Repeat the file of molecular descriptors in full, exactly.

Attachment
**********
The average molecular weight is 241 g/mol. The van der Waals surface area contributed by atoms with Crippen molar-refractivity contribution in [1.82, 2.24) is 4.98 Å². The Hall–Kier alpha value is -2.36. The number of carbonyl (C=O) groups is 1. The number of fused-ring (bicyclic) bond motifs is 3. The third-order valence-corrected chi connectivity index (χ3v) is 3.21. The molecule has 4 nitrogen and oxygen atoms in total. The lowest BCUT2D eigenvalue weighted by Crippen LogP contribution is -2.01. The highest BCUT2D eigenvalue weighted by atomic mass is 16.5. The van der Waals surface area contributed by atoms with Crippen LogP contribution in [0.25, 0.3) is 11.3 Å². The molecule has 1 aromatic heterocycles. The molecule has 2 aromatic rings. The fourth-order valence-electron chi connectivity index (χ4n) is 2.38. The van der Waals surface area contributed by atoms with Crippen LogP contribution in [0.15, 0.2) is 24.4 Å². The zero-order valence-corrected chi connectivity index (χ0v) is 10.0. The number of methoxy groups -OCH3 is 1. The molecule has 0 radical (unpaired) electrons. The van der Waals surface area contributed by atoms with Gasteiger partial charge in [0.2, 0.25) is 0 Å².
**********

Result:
The average molecular weight is 241 g/mol. The van der Waals surface area contributed by atoms with Crippen molar-refractivity contribution in [1.82, 2.24) is 4.98 Å². The Hall–Kier alpha value is -2.36. The number of carbonyl (C=O) groups is 1. The number of fused-ring (bicyclic) bond motifs is 3. The third-order valence-corrected chi connectivity index (χ3v) is 3.21. The molecule has 4 nitrogen and oxygen atoms in total. The lowest BCUT2D eigenvalue weighted by Crippen LogP contribution is -2.01. The highest BCUT2D eigenvalue weighted by atomic mass is 16.5. The van der Waals surface area contributed by atoms with Crippen LogP contribution in [0.25, 0.3) is 11.3 Å². The molecule has 1 aromatic heterocycles. The molecule has 2 aromatic rings. The fourth-order valence-electron chi connectivity index (χ4n) is 2.38. The van der Waals surface area contributed by atoms with Crippen LogP contribution in [0.15, 0.2) is 24.4 Å². The zero-order valence-corrected chi connectivity index (χ0v) is 10.0. The number of methoxy groups -OCH3 is 1. The molecule has 0 radical (unpaired) electrons. The van der Waals surface area contributed by atoms with Gasteiger partial charge in [0.2, 0.25) is 0 Å².